Becoming Professionals in Inclusive Education Settings: Perspectives from Ghanaian Social Work Students on Their Motivations

Hajara Bentum, Alhassan Abdullah, Enoch Boafo Amponsah, Ebenezer Cudjoe

Research output: Contribution to journalArticlepeer-review

2 Citations (Scopus)

Abstract

The research literature highlights the need for helping professionals such as Social Workers, psychologists, counsellors and support staff in the successful implementation of inclusive education. As a result of this, national policies on inclusive education in Ghana mention the involvement of Social Workers in inclusive schools (schools practising inclusive education). However, there are no reported studies about the presence of Social Workers in inclusive schools in Ghana. In response to this, a qualitative study was conducted to explore the views of 15 final year social work students undertaking an elective on working with disability at a city-based university in Ghana about their motivations to practice in inclusive education settings. Data from the in-depth interviews were coded following thematic analysis. The students reported prior knowledge, professional demands, passion for the profession, quest to prevent discrimination and adequate resources as their motivations to practice in inclusive schools. The study findings suggest that Social Workers’ passion or desire to address discriminatory practices and the presence of adequate material and financial resources are key motivating elements. The Social Work curriculum in universities should also draw much attention in developing students’ knowledge and skills in working with students with disabilities in mainstream schools.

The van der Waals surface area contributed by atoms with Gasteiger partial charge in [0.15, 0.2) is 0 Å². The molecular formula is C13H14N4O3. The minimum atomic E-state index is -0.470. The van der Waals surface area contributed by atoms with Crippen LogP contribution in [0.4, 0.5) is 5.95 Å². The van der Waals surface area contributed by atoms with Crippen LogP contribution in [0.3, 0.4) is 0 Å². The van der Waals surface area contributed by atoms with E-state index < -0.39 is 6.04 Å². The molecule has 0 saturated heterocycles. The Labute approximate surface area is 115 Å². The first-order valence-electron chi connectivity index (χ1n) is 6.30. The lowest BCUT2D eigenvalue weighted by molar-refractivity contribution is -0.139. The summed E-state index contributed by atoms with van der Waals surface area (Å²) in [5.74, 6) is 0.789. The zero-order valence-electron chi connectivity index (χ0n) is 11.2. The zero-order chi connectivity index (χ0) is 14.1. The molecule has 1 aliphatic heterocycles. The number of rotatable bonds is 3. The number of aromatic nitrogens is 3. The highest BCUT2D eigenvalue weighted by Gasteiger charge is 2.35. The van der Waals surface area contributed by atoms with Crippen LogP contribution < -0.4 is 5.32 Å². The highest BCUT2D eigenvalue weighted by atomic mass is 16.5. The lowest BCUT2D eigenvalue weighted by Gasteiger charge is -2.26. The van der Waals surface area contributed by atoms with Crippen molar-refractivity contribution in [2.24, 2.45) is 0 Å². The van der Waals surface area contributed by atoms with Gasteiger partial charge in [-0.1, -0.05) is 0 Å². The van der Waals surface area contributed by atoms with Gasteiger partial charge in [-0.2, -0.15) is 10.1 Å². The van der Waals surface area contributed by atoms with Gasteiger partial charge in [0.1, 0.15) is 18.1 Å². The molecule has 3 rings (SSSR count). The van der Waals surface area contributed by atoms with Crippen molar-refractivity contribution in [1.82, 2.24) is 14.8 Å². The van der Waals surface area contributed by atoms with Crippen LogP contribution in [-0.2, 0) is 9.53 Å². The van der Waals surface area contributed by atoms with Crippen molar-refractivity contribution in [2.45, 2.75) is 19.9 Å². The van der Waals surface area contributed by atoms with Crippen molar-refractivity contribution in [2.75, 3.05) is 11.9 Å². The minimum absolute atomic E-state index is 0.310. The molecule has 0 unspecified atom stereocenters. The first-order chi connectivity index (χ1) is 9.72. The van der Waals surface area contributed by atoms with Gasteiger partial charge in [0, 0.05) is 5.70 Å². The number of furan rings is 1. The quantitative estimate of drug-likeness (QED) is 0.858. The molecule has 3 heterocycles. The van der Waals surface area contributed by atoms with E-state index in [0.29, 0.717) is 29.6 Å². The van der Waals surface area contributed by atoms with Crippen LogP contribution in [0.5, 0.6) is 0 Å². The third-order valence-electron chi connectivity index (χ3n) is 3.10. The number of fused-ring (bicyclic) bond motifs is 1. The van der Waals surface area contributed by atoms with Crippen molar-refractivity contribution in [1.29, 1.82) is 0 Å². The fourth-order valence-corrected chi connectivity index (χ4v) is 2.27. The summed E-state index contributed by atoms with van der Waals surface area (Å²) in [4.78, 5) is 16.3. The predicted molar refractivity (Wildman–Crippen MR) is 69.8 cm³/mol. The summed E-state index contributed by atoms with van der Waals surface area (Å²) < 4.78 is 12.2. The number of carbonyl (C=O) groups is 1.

Original languageEnglish
Pages (from-to)129-143
Number of pages15
JournalPractice
Volume32
Issue number2
DOIs
Publication statusPublished - Apr 2020
Externally publishedYes

Keywords

  • Ghana
  • inclusive education
  • motivations
  • social work students
  • social workers

Fingerprint

Dive into the research topics of 'Becoming Professionals in Inclusive Education Settings: Perspectives from Ghanaian Social Work Students on Their Motivations'. Together they form a unique fingerprint.

Cite this